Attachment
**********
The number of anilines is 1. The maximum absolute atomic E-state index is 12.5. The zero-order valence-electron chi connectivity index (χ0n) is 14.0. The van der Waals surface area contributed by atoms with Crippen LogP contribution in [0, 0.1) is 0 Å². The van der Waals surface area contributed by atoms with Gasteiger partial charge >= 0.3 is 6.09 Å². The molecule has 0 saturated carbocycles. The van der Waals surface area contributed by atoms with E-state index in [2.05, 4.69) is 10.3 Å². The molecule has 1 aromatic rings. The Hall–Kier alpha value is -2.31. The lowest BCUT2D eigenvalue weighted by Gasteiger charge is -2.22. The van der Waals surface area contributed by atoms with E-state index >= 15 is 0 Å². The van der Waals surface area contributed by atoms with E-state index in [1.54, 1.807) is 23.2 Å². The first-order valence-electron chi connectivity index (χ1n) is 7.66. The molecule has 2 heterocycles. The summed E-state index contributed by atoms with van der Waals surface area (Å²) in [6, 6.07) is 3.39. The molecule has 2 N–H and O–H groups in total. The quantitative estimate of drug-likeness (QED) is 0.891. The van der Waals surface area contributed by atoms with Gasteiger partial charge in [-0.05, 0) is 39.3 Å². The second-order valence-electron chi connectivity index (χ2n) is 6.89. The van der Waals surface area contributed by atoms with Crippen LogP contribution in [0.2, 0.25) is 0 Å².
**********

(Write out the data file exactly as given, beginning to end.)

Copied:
The number of anilines is 1. The maximum absolute atomic E-state index is 12.5. The zero-order valence-electron chi connectivity index (χ0n) is 14.0. The van der Waals surface area contributed by atoms with Crippen LogP contribution in [0, 0.1) is 0 Å². The van der Waals surface area contributed by atoms with Gasteiger partial charge >= 0.3 is 6.09 Å². The molecule has 0 saturated carbocycles. The van der Waals surface area contributed by atoms with E-state index in [2.05, 4.69) is 10.3 Å². The molecule has 1 aromatic rings. The Hall–Kier alpha value is -2.31. The lowest BCUT2D eigenvalue weighted by Gasteiger charge is -2.22. The van der Waals surface area contributed by atoms with E-state index >= 15 is 0 Å². The van der Waals surface area contributed by atoms with E-state index in [1.54, 1.807) is 23.2 Å². The first-order valence-electron chi connectivity index (χ1n) is 7.66. The molecule has 2 heterocycles. The summed E-state index contributed by atoms with van der Waals surface area (Å²) in [6, 6.07) is 3.39. The molecule has 2 N–H and O–H groups in total. The quantitative estimate of drug-likeness (QED) is 0.891. The van der Waals surface area contributed by atoms with Gasteiger partial charge in [-0.05, 0) is 39.3 Å². The second-order valence-electron chi connectivity index (χ2n) is 6.89. The van der Waals surface area contributed by atoms with Crippen LogP contribution in [0.2, 0.25) is 0 Å².